There will be a number of points of policy, though, on which members from both sides of the House will disagree today. But one principle that I believe unites all members is our common concern to provide whatever support is available and appropriate to Australian victims of terrorist attacks. Despite this common concern, however, the government cannot support this bill in its present form, and that is because this bill will do little to nothing to support the Australian victims of overseas terrorist attacks. It is disturbingly light on details and leaves crucial questions unanswered. It fails to set out by what mechanism, by what criteria and in what form compensation should be paid. Will it cover funeral costs? Will it cover the cost of counselling for those psychologically scarred by terrorist attacks? Will it cover the cost of an individual or family evacuation back to Australia? Will it compensate their loss of income? These are vital questions that deserve careful consideration. This bill, however, is silent on all those issues. Indeed, the actual concrete measures to be put in place under this bill are few and far between.

Clauses 5(1) and (2) of the bill call on the Attorney-General to ‘determine guidelines’ on eligibility requirements for the ‘disbursement of financial assistance’, yet there is no reference to what the content of these guidelines should be, nor how they will be implemented. Clause 10(b) of the bill provides that no compensation payout should exceed $75,000. And clause 11(c) also provides that ‘procedures and practices’ established under the bill should be ‘broadly commensurate with the procedures and practices established under state victims of crime compensation cases’, which, of course, vary from state to state. And that is the sum total of substance in this bill. Put frankly, this bill in its current form is plainly untenable and unworkable. No responsible government could support a bill that is so devoid of detail, short on content and leaves such important questions unaddressed. But, most importantly of all, this bill would not improve the situation of victims of terrorism one little bit.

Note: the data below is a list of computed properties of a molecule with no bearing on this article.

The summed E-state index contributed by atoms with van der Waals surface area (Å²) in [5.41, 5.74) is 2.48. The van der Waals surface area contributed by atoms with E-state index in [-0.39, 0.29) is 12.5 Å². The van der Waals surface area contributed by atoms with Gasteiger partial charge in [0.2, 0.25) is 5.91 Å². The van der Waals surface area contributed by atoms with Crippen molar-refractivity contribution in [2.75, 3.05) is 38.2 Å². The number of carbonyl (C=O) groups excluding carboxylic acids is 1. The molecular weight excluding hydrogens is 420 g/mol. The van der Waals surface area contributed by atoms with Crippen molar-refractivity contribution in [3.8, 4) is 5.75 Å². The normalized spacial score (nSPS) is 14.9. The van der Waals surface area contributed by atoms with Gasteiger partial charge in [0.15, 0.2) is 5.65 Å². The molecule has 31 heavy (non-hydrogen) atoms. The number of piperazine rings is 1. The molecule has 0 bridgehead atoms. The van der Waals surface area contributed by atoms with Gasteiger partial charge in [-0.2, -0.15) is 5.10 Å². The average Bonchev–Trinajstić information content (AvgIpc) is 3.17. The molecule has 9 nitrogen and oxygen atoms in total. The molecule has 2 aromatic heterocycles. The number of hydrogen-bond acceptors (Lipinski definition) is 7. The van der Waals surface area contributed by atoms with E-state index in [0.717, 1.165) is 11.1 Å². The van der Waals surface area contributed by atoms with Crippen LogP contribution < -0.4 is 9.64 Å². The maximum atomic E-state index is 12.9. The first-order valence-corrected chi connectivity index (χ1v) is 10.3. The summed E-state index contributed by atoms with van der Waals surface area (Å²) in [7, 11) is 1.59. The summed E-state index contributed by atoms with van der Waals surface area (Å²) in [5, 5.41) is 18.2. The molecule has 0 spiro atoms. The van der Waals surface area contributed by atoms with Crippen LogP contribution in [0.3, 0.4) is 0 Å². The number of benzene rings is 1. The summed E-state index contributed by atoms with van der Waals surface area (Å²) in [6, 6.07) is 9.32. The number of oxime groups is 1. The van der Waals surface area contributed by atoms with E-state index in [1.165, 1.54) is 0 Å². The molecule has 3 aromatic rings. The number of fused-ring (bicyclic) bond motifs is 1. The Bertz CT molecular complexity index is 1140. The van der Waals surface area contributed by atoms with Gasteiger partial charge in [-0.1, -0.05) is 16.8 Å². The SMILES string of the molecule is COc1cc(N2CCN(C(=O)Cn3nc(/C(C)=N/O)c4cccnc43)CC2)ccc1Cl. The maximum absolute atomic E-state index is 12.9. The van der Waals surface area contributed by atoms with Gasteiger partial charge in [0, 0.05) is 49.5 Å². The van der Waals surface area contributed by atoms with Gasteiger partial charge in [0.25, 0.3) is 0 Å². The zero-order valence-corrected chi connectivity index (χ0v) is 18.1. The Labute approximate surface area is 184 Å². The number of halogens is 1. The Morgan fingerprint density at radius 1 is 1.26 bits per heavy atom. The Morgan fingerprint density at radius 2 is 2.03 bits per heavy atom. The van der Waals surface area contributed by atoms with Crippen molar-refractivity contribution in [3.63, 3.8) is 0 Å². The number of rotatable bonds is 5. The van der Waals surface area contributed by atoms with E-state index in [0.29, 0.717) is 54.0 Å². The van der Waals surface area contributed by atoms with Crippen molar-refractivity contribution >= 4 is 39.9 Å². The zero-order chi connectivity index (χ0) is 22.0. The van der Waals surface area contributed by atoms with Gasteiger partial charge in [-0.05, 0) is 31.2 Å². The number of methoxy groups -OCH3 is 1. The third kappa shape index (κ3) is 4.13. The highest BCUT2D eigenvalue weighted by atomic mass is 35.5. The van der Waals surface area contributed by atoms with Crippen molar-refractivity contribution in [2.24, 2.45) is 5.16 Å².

The more cynical would be entitled to ask why the Leader of the Opposition has elected to move this motion now, rather than while he occupied a position in cabinet, up until 2007 when the terrorist attacks occurred. They might also ask: if a scheme along the lines proposed by Mr Abbott is good enough today, why wasn’t it good enough in 2002, 2003, 2004, 2005, 2006 or 2007 when he had the resources of government to frame legislation? But I make no comment on the motives of the Leader of the Opposition. I accept his genuine concern but not his drafting attempt at this legislation.

Federal governments of both persuasions, Labor and coalition, have always provided generous support to past victims of terrorism, as they should. The federal government has provided ex gratia payments to a number of victims of recent attacks which provided financial assistance for family support, funeral and bereavement costs and travel costs and recognised forgone wages resulting from the terrorist act.